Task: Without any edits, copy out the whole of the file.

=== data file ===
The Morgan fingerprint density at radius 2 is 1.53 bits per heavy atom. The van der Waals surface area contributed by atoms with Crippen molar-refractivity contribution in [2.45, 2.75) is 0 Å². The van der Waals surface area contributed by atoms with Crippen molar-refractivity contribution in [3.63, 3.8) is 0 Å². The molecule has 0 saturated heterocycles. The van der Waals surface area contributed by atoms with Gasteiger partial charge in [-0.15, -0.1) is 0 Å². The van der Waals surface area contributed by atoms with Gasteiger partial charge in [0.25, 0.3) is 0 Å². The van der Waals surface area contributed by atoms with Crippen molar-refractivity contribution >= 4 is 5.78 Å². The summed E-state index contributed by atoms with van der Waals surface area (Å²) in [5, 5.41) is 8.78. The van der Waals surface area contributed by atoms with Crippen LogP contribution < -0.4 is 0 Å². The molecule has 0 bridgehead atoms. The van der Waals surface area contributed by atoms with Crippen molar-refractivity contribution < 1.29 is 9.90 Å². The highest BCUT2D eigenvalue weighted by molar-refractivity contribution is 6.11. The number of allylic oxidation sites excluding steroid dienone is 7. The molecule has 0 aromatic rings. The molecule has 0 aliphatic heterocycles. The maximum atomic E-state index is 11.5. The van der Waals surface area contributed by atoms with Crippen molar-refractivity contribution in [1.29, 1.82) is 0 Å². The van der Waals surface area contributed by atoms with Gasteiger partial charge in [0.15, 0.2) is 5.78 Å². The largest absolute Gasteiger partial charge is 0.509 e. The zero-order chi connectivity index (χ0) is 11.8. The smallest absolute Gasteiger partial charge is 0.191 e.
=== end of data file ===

The Morgan fingerprint density at radius 2 is 1.53 bits per heavy atom. The van der Waals surface area contributed by atoms with Crippen molar-refractivity contribution in [2.45, 2.75) is 0 Å². The van der Waals surface area contributed by atoms with Crippen molar-refractivity contribution in [3.63, 3.8) is 0 Å². The molecule has 0 saturated heterocycles. The van der Waals surface area contributed by atoms with Gasteiger partial charge in [-0.15, -0.1) is 0 Å². The van der Waals surface area contributed by atoms with Gasteiger partial charge in [0.25, 0.3) is 0 Å². The van der Waals surface area contributed by atoms with Crippen molar-refractivity contribution >= 4 is 5.78 Å². The summed E-state index contributed by atoms with van der Waals surface area (Å²) in [5, 5.41) is 8.78. The van der Waals surface area contributed by atoms with Crippen LogP contribution < -0.4 is 0 Å². The molecule has 0 bridgehead atoms. The van der Waals surface area contributed by atoms with Crippen molar-refractivity contribution < 1.29 is 9.90 Å². The highest BCUT2D eigenvalue weighted by molar-refractivity contribution is 6.11. The number of allylic oxidation sites excluding steroid dienone is 7. The molecule has 0 aromatic rings. The molecule has 0 aliphatic heterocycles. The maximum atomic E-state index is 11.5. The van der Waals surface area contributed by atoms with Crippen molar-refractivity contribution in [1.29, 1.82) is 0 Å². The van der Waals surface area contributed by atoms with Gasteiger partial charge in [0.15, 0.2) is 5.78 Å². The largest absolute Gasteiger partial charge is 0.509 e. The zero-order chi connectivity index (χ0) is 11.8. The smallest absolute Gasteiger partial charge is 0.191 e.